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Overburdened and underfunded, Michigan’s rural hospitals are in need of life support to continue serving a large swath of the state’s families. 

PERRY, Mich.—A fall while cleaning the gutters or a regularly scheduled mammogram; lab work or an emergency you didn’t see coming—There are many reasons Michiganders may need to head to one of the state’s 185 hospitals, at any times 

But in Michigan’s rural areas, journeying to the nearest hospital is an increasingly more difficult experience, and one that’s getting worse because of the pandemic.

In Perry, Mich., where Dr. Jan Liu is a family physician in private practice, this is a critical issue he worries about. 

Located between Flint and Lansing along I-69, Perry is a town of about 2,000 rural Michiganders who, data shows, face economic hardships. Most of his patients rely on Medicaid, or have no insurance at all.

Liu, who works with the Committee to Protect Health Care (formerly the Committee to Protect Medicare), says the families he serves already have struggles with reliable transportation, which means they rely heavily on the hospital Liu works with.

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“For people who can’t afford to take time off or don’t have transportation, going to Ann Arbor or Flint or Lansing just isn’t an option,” Liu told The ‘Gander. “Fortunately, the hospital I work for has been providing care to the residents of this area for 100 years now. Without hospitals like these, my patients would have to travel very long distances to get access to basic services.”

But Liu pointed out that even the hospitals that remain open, like the one he works with, have struggles. 

“As with many rural areas, we have a shortage of specialists,” he said. “We have a serious shortage of mental health providers and many of my patients struggle with depression, anxiety, [and] bipolar disorder.”

He said that while telemedicine does help people access specialist health services, there’s an overlap with another rural challenge—lack of access to broadband internet—that makes telehealth not a viable option for over 850,000 Michiganders. 

The Data That Has Healthcare Workers Concerned 

That problem is especially real in the Upper Peninsula, Progress Michigan’s Rural Communications Director Levi Teitel told The ‘Gander. Progress Michigan is a non-profit organization that collects data on various political issues facing the state.

“Broadly speaking, the biggest issue rural communities face with health care is the lack of specialization, which affects outcomes in obstetrics, mental health, and other areas,” he said. “There are zero child psychiatrists in the entire Upper Peninsula.”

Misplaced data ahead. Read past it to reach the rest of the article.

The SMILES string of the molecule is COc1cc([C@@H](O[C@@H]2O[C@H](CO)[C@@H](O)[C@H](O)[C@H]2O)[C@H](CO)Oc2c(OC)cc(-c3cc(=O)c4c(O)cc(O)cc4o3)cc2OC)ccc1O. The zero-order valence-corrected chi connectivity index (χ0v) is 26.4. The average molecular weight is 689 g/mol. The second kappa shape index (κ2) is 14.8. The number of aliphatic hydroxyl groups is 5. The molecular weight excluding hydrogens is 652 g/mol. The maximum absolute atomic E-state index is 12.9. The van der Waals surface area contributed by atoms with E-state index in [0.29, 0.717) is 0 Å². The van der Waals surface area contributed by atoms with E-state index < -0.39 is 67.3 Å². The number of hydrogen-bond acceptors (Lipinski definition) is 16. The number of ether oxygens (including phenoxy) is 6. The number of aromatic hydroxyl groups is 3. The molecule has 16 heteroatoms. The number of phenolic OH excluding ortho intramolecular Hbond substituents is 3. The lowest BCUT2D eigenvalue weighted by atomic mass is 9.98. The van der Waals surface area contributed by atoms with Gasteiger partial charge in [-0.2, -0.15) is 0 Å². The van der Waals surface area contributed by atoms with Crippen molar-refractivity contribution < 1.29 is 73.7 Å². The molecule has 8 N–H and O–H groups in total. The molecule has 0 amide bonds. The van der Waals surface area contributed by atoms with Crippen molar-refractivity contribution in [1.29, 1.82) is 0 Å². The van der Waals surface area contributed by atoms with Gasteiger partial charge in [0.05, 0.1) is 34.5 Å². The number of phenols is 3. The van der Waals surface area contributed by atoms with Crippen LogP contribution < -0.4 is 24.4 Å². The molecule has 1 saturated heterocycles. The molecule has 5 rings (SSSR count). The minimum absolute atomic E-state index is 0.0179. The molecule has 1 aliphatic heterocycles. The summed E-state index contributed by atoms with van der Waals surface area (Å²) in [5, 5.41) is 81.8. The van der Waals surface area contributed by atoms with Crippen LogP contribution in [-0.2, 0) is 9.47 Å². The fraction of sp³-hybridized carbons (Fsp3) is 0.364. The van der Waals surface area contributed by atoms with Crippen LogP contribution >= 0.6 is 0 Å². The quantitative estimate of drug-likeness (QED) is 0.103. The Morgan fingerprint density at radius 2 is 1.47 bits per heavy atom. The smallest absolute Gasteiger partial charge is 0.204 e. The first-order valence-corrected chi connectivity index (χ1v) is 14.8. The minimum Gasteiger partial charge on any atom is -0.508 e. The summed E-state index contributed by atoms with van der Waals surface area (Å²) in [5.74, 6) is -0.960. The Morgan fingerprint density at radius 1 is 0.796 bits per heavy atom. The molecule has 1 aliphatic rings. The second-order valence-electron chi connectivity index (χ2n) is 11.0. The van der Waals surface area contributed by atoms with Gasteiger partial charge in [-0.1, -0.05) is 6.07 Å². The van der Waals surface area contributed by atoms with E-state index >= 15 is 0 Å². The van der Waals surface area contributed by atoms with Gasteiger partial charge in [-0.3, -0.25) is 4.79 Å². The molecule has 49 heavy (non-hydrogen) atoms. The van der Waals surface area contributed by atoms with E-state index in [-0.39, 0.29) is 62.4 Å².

Closures, too, are remarkably high nationwide. Since 2013, more than 110 rural hospitals have closed in the US. In Michigan we face a similar battle as COVID-19 has hospitals overburdened and underfunded when it comes to being equipped to handle a pandemic. 

“Rural Michigan hospitals are falling behind, with 1 in 4 rural hospitals at risk of closing––the ninth-highest rate in the nation,” he said. “For comparison, about 1 in 4 Michigan residents live in a rural community. In Michigan, the top five counties with the worst social determinants of health outcomes were all rural.”

But there’s a bigger picture to why Michigan’s rural hospitals are in such dire straits. 

How the Pandemic Fueled a Fire in Rural Healthcare 

Across Michigan and the nation, we’ve seen the coronavirus overtax the healthcare system and the frontline workers who have cared for patients and their families. 

In fact, rural hospitals lost between $53 billion and $122 billion to the pandemic, according to a study commissioned by the American Hospital Association. 

Dickinson County Healthcare System in Iron Mountain has faced struggles for years. 

Between 2016 and 2018, total inpatient days fell by 15%, and Dickinson had two attempts to sell to neighboring health systems fall through. 

Slashing jobs and replacing its CEO made the first quarter of 2019 profitable, but within a year the public health emergency that is the spread of COVID-19 would test all Michigan’s rural health systems. 

Cuts are a common approach. With almost half of all rural hospitals nationwide losing money, eliminating workforce is a common strategy to keep the doors open. That leaves services like obstetrics or mental health hard to find in rural communities, though. 

Why Michigan’s Seniors Are Now Most at Risk 

In much of rural America, populations have been shrinking for decades. More than 80% of Americans now live in urban areas, up from just over half a century earlier as measured by Census data. The American Enterprise Institute explained that this migration to cities has coincided with rural economies stagnating as businesses that kept many communities afloat have disappeared over the years. And recovery from the 2008 economic disaster has largely skipped over rural America according to the Center for American Progress.